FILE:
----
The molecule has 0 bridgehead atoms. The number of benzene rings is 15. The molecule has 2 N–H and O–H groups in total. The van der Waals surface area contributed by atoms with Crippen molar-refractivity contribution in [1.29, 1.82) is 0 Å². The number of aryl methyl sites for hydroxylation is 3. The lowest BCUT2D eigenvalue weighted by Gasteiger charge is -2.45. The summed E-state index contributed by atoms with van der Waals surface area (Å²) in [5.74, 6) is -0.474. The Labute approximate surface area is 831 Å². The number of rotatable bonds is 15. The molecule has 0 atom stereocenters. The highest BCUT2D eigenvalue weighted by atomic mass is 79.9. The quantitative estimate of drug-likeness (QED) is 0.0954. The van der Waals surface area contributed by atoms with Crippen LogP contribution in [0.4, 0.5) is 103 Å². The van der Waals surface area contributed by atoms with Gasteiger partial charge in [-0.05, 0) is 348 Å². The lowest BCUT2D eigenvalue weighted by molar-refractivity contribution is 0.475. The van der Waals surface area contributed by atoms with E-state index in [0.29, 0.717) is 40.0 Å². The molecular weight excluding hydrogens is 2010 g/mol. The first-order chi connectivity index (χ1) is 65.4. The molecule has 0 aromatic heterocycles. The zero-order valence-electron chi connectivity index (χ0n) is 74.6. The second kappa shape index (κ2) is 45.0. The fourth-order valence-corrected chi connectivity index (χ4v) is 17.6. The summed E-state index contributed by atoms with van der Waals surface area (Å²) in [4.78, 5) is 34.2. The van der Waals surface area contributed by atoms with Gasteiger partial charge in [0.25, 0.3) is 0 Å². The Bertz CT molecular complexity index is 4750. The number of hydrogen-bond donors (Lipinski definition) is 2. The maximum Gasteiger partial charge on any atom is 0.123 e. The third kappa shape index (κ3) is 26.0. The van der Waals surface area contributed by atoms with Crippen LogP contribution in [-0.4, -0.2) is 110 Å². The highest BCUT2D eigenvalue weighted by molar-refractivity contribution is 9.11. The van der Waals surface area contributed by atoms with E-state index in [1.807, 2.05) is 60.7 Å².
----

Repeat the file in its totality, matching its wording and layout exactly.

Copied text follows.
The molecule has 0 bridgehead atoms. The number of benzene rings is 15. The molecule has 2 N–H and O–H groups in total. The van der Waals surface area contributed by atoms with Crippen molar-refractivity contribution in [1.29, 1.82) is 0 Å². The number of aryl methyl sites for hydroxylation is 3. The lowest BCUT2D eigenvalue weighted by Gasteiger charge is -2.45. The summed E-state index contributed by atoms with van der Waals surface area (Å²) in [5.74, 6) is -0.474. The Labute approximate surface area is 831 Å². The number of rotatable bonds is 15. The molecule has 0 atom stereocenters. The highest BCUT2D eigenvalue weighted by atomic mass is 79.9. The quantitative estimate of drug-likeness (QED) is 0.0954. The van der Waals surface area contributed by atoms with Crippen LogP contribution in [0.4, 0.5) is 103 Å². The van der Waals surface area contributed by atoms with Gasteiger partial charge in [-0.05, 0) is 348 Å². The lowest BCUT2D eigenvalue weighted by molar-refractivity contribution is 0.475. The van der Waals surface area contributed by atoms with E-state index in [0.29, 0.717) is 40.0 Å². The molecular weight excluding hydrogens is 2010 g/mol. The first-order chi connectivity index (χ1) is 65.4. The molecule has 0 aromatic heterocycles. The zero-order valence-electron chi connectivity index (χ0n) is 74.6. The second kappa shape index (κ2) is 45.0. The fourth-order valence-corrected chi connectivity index (χ4v) is 17.6. The summed E-state index contributed by atoms with van der Waals surface area (Å²) in [4.78, 5) is 34.2. The van der Waals surface area contributed by atoms with Gasteiger partial charge in [0.25, 0.3) is 0 Å². The Bertz CT molecular complexity index is 4750. The number of hydrogen-bond donors (Lipinski definition) is 2. The maximum Gasteiger partial charge on any atom is 0.123 e. The third kappa shape index (κ3) is 26.0. The van der Waals surface area contributed by atoms with Crippen LogP contribution in [-0.4, -0.2) is 110 Å². The highest BCUT2D eigenvalue weighted by molar-refractivity contribution is 9.11. The van der Waals surface area contributed by atoms with E-state index in [1.807, 2.05) is 60.7 Å².